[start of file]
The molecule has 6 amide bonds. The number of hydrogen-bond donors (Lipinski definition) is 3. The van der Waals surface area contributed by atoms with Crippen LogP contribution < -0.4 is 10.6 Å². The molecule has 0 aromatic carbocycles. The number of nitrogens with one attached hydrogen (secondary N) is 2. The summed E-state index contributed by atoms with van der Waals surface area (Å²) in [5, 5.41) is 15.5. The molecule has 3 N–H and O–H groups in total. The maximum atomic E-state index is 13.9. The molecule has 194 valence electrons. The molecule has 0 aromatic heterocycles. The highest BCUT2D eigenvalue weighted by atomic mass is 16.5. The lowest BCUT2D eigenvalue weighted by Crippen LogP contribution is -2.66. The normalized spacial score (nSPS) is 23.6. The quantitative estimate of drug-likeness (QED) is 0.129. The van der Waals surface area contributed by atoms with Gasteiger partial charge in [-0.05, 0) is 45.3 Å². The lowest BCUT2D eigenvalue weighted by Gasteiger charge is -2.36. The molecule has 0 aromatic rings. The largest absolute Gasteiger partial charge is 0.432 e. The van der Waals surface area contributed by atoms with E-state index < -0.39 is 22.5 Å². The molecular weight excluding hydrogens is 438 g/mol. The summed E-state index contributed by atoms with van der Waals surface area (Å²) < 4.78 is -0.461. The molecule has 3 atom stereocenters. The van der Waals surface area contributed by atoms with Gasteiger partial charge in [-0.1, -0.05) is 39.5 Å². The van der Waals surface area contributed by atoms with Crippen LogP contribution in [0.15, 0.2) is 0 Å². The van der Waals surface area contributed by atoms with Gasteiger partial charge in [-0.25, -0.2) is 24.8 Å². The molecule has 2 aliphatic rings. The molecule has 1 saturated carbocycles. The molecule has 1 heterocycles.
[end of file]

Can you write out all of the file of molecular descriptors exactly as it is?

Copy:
The molecule has 6 amide bonds. The number of hydrogen-bond donors (Lipinski definition) is 3. The van der Waals surface area contributed by atoms with Crippen LogP contribution < -0.4 is 10.6 Å². The molecule has 0 aromatic carbocycles. The number of nitrogens with one attached hydrogen (secondary N) is 2. The summed E-state index contributed by atoms with van der Waals surface area (Å²) in [5, 5.41) is 15.5. The molecule has 3 N–H and O–H groups in total. The maximum atomic E-state index is 13.9. The molecule has 194 valence electrons. The molecule has 0 aromatic heterocycles. The highest BCUT2D eigenvalue weighted by atomic mass is 16.5. The lowest BCUT2D eigenvalue weighted by Crippen LogP contribution is -2.66. The normalized spacial score (nSPS) is 23.6. The quantitative estimate of drug-likeness (QED) is 0.129. The van der Waals surface area contributed by atoms with Gasteiger partial charge in [-0.05, 0) is 45.3 Å². The lowest BCUT2D eigenvalue weighted by Gasteiger charge is -2.36. The molecule has 0 aromatic rings. The largest absolute Gasteiger partial charge is 0.432 e. The van der Waals surface area contributed by atoms with E-state index < -0.39 is 22.5 Å². The molecular weight excluding hydrogens is 438 g/mol. The summed E-state index contributed by atoms with van der Waals surface area (Å²) < 4.78 is -0.461. The molecule has 3 atom stereocenters. The van der Waals surface area contributed by atoms with Gasteiger partial charge in [-0.1, -0.05) is 39.5 Å². The van der Waals surface area contributed by atoms with Crippen LogP contribution in [0.15, 0.2) is 0 Å². The van der Waals surface area contributed by atoms with Gasteiger partial charge in [-0.25, -0.2) is 24.8 Å². The molecule has 2 aliphatic rings. The molecule has 1 saturated carbocycles. The molecule has 1 heterocycles.